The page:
We hope to have several segments which address Tax-Exempt Compliance with applicable IRS regulations and the Internal Revenue Code.
A 501(c )(3) public charity receives tax exempt status upon demonstrating that it is organized and operates for a public purpose under 501(c )(3) of the Internal Revenue Code. To maintain tax exemption, tax-exempt organizations must follow all laws and regulations pertaining to tax-exempt organizations. The law provides that engaging in certain activities will jeopardize a nonprofit organization’s tax exemption. The focus of this article is on a salient issue concerning executive compensation. Can a nonprofit organization lose its tax-exempt status due to unreasonable compensation? The answer is yes.
Briefly, the law provides that no part of a tax-exempt organization’s net earnings may inure to the benefit of an insider. An insider is a person who has a personal or private interest in the activities of the organization such as an officer, director, or a key employee. The key here is net earnings of the organization privately benefited a key employee of the nonprofit organization. Authorizing key employees, such as an Executive Director, Chief Executive or other key officers, to receive unreasonable compensation put the nonprofit’s tax-exemption at risk. In other words, if compensation is given to any officer, director or key employee it must be reasonable or it can be deemed to be a private inurement jeopardizing the organizations 501(c )(3) status. What is reasonable compensation depends of the totality of the circumstances. Comparability data is one means of substantiating the reasonableness of executive compensation. However, there are caveats with respect to its use, such as whether the data provides an accurate comparison. The Exempt Organization section of the IRS has two useful articles on its Website on nonprofit compensation. If you have difficulty finding them, you can e-mail us at firstname.lastname@example.org and will be happy to assist you.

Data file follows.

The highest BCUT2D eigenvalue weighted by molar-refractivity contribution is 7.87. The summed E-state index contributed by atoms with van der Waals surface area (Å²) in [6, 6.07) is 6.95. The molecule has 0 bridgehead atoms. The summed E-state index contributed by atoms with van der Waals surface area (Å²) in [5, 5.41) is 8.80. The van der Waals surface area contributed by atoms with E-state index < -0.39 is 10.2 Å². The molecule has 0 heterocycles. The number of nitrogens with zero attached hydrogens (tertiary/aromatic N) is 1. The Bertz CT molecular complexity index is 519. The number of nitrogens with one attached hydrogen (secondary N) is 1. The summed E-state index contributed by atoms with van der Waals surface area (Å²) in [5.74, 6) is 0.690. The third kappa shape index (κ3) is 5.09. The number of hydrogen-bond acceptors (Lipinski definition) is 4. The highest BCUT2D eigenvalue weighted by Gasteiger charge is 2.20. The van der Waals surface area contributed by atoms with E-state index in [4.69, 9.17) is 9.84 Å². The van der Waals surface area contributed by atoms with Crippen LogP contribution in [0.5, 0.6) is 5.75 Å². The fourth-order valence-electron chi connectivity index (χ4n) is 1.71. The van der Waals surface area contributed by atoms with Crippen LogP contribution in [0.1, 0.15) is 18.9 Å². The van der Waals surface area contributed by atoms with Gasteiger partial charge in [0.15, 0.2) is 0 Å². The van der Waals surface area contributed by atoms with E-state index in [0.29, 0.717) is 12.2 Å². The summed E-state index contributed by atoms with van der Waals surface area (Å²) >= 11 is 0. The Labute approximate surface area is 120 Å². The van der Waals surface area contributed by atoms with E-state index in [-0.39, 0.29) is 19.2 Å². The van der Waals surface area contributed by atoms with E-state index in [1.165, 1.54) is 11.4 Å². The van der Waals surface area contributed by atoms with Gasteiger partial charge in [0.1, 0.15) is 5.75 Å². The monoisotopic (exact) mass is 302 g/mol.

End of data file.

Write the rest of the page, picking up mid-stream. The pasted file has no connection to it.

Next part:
Know what role your volunteers will have. Even if your organization has numerous tasks that it just cannot get to, planning is essential to an effective volunteer program. As such, the first step is to think about what suitable tasks and responsibilities are needed that match the organization’s strategic goals. In other words, is the work suitable for a volunteer and will it advance the organization’s strategic goals.
Know compliance requirements and regulations applicable to your industry and be prepared to share your organization’s written policies and procedures with your volunteers.If required by law or advised by legal counsel, have volunteers sign written acknowledgements.Federal grants now require that nonprofit organizations protect personally identifiable information. Check with a legal professional to find out:
If volunteers should adhere to your organization’s confidentiality agreements
Whether volunteers should receive training on applicable laws such as HIPPA or other privacy laws
Whether volunteers are covered by your organization’s insurance in the event of a claim of liability
Does the work require the volunteer to undergo a background check or health assessment
Answers to other compliance requirements under either state and federal laws or funding requirements that may impact the volunteer program
Identify staff members with sufficient time to oversee the volunteer program. Don’t assume that HR or a program manager would be the obvious choice for oversight of any portion of the volunteer program. A proper volunteer program will require time and effort to run properly.
Develop a framework for recruiting, training, promotion, recognition and retention. It’s not enough to just seek out helpers and put them to work. An effective volunteer program requires cultivating if you want to retain volunteers.
Select the best channels for recruiting potential volunteers. The organization continues to brand itself even during the recruitment process. Therefore, the organization should solicit volunteers that are consistent with the organization’s brand and mission. Finding volunteers who match the mission and objectives is equally important. Finally, the type of work involved, general timeframe for completion and any indirect costs to the organization are important considerations.